In a new study released on August 29, 2012, researchers from the U.S. Centers for Disease Control and Prevention said that a new “phlebovirus,” (a distant cousin to one recently identified in China,) has been identified after putting two men in the hospital in critical condition.
Health Day News interviewed the CDC and discovered that it is thought to be carried by the one Star Tick.
“This is a unique virus that’s never before been seen . . . [though] I’m sure it’s been around for some time and we didn’t know about it,” said study co-author William Nicholson, chief of pathogen biology and disease ecology activity at the CDC’s National Center for Emerging and Zoonotic Infectious Diseases.
“It’s very likely that other people have had this, but we don’t know the true public health impact at this point.” for was likely carried on the lone star tick and caused severe symptoms such as fever, fatigue, headache, diarrhea, weight loss and low blood-cell counts.”
Due to the inaccurate recording and reporting of other tick-borne diseases, especially Lyme disease, the thought of another potentially fatal disease appearing out of nowhere reads like a horror novel rather than a medical journal.
The speed and accuracy with which the CDC responded is amazing in contrast to the thousands of suffering victims of other tick-borne diseases – many who have died – over the last 30 years.
For me this raises more questions – alarming questions – about what could be coming next and what will happen with this new information.
Will any action be taken by the CDC?
Will efforts be made to eradicate this dangerous phlebovirus or will the CDC take a “wait and see” approach?
Other phleboviruses are spread by mosquitoes and biting sandflies in addition to ticks. How can the CDC be sure this new disease is carried only by ticks?
Dr. Bruce Hirsch, an attending physician in infectious diseases at North Shore University Hospital in Manhasset, N.Y. said, “”We don’t know if these symptoms were typical for a case of this virus,” Hirsch said, “and if this virus might be killing people.”
Lone star ticks, common in northwestern Missouri where the two men were diagnosed, are found in the south-central and southeastern states, and along the East Coast up to Maine.
The CDC now claims that the Lone Star tick does not transmit Lyme although up until the fall of 2010 their online Tick Image Library stated that the Lyme disease bacteria, Borrelia burgdorferi, can be transmitted by Brown Dog, Rhipicephalus sanguineus, and Lone Star, Amblyomma americanum, ticks. The CDC now claims this was an error.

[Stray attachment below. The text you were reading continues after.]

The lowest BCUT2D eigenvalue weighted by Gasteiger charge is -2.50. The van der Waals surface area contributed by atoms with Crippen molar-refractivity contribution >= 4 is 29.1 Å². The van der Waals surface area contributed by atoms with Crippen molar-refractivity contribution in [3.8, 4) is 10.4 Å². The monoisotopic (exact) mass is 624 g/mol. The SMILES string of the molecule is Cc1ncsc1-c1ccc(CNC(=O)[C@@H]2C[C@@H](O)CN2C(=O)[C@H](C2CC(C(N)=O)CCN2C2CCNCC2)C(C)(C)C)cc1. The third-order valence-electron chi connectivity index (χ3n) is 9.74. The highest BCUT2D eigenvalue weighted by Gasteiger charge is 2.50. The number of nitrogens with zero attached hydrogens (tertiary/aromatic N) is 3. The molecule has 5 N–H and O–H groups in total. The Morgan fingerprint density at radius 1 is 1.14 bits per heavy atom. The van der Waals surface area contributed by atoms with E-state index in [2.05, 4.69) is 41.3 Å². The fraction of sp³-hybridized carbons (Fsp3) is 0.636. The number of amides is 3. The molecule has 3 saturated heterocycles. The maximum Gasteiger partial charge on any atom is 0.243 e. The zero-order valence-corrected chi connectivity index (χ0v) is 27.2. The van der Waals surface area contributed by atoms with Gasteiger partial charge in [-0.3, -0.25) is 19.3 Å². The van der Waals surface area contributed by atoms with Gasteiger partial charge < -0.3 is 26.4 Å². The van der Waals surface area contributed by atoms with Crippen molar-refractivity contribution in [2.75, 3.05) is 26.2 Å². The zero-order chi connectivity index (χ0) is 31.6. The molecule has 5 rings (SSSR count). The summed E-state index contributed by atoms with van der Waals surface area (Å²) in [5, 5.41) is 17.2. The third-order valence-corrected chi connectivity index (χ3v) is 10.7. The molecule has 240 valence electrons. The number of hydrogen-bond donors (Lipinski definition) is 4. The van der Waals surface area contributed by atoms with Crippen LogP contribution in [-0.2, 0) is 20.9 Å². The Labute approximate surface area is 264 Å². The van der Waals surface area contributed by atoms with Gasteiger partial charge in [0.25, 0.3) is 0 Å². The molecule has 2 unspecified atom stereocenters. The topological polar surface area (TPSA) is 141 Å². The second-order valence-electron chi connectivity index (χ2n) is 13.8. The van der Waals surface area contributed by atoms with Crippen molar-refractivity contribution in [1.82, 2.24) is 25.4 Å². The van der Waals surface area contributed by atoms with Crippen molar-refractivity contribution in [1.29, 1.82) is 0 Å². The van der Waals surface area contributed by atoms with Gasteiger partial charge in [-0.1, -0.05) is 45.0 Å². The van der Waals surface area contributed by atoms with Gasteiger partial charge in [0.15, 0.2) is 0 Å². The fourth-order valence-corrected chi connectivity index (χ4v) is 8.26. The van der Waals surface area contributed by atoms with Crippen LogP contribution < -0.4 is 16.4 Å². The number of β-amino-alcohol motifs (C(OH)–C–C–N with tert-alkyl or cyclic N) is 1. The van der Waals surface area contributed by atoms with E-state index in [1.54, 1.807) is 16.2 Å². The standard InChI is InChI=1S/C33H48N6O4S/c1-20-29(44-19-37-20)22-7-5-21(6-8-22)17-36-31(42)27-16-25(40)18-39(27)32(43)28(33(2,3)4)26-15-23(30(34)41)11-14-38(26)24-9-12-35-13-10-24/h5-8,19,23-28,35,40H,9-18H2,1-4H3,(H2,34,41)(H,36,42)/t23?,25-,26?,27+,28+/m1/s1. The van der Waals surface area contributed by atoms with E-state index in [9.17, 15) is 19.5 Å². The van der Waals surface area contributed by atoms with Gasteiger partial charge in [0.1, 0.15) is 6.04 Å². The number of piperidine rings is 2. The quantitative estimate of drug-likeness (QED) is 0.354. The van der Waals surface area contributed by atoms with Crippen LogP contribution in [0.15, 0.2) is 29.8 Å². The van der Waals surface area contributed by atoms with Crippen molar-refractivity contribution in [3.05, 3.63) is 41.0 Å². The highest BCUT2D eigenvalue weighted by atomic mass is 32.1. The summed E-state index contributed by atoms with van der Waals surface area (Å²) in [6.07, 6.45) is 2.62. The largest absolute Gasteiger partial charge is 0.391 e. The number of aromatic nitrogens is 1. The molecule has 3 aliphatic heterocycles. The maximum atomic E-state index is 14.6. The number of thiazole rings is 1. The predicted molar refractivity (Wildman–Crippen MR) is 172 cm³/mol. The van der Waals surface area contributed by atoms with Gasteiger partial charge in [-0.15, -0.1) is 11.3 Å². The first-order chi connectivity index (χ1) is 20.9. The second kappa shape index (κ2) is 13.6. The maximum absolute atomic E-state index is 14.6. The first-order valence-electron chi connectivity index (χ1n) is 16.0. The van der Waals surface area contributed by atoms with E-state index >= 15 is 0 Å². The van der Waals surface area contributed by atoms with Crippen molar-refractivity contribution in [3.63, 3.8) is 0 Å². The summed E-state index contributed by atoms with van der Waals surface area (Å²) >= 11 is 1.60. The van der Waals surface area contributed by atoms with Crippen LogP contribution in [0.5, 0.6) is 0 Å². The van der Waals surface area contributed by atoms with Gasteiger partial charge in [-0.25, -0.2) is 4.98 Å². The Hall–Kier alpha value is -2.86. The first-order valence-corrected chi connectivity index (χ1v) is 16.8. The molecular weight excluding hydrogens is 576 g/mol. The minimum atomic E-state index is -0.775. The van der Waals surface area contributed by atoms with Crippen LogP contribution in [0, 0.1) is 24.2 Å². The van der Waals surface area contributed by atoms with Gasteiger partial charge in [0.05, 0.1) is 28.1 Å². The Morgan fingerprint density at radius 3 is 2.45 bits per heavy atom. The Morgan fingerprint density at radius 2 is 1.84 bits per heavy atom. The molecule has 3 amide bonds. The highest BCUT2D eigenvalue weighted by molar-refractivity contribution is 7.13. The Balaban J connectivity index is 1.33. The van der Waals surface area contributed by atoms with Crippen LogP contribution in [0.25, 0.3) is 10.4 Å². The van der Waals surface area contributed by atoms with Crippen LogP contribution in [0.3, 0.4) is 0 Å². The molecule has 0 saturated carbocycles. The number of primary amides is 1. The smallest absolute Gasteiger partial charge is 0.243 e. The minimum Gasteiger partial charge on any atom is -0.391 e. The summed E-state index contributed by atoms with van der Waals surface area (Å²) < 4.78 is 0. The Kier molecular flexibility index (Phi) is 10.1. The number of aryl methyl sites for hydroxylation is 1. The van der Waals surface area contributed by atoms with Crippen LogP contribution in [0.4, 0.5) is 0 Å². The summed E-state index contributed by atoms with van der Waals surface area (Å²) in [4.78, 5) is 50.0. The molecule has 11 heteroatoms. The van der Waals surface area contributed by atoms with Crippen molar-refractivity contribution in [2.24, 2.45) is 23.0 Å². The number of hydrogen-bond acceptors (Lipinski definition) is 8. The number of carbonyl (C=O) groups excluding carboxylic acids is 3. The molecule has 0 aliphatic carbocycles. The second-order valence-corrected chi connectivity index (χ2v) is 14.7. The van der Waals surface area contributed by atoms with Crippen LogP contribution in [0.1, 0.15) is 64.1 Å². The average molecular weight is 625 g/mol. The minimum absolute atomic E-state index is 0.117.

You may have heard of “STARI” or “Master’s Disease” named after Dr. Masters who carefully recorded and treated thousands of patients over twenty-five years documenting the similarities between Lyme disease and this “unknown” disease that behaved so much like Lyme disease.
The disease was eventually labeled as Borrelia lonestari and has been detected by polymerase chain reaction (PCR) in Lone Star ticks removed from humans, as well as in Lone Star ticks collected during general epidemiological studies. More convincingly, B. lonestari DNA was detected by PCR in the biopsied skin lesion of a patient with a history of recent Lone Star tick bite, while B. burgdorferi DNA was absent in the same sample. The bulls-eye rash are indistinguishable from Borrelia burgdorferi rashes.
The hallmark of Southern Tick-Associated Rash Illness is the Lyme-like lesion. The rash usually appears within seven days of a Lone Star tick bite, and similar to the Lyme lesion, expands in a circular or elliptical fashion. Patients with STARI can also have constitutional symptoms, such as fever, headache, stiff neck, myalgias and joint pain, but these are less frequent and generally less severe in STARI patients than in patients with Lyme disease.
According to Columbia University Medical Center the full clinical picture of STARI is not well understood, but there is general consensus that the post-rash sequelae of STARI are significantly milder than those of Lyme disease. Some physicians in areas endemic for STARI have reported post-rash neurologic and cardiac manifestations in rare cases, but these are not universally accepted findings. Long term follow up studies of STARI patients have never been performed.
Regardless, the Lone Star ticks are also vectors of Q fever and human monocytic ehrlichiosis, two potentially fatal infections and physicians and communities across the country need to be aware of the possibility of coinfections that now include a rare and dangerous plebovirus.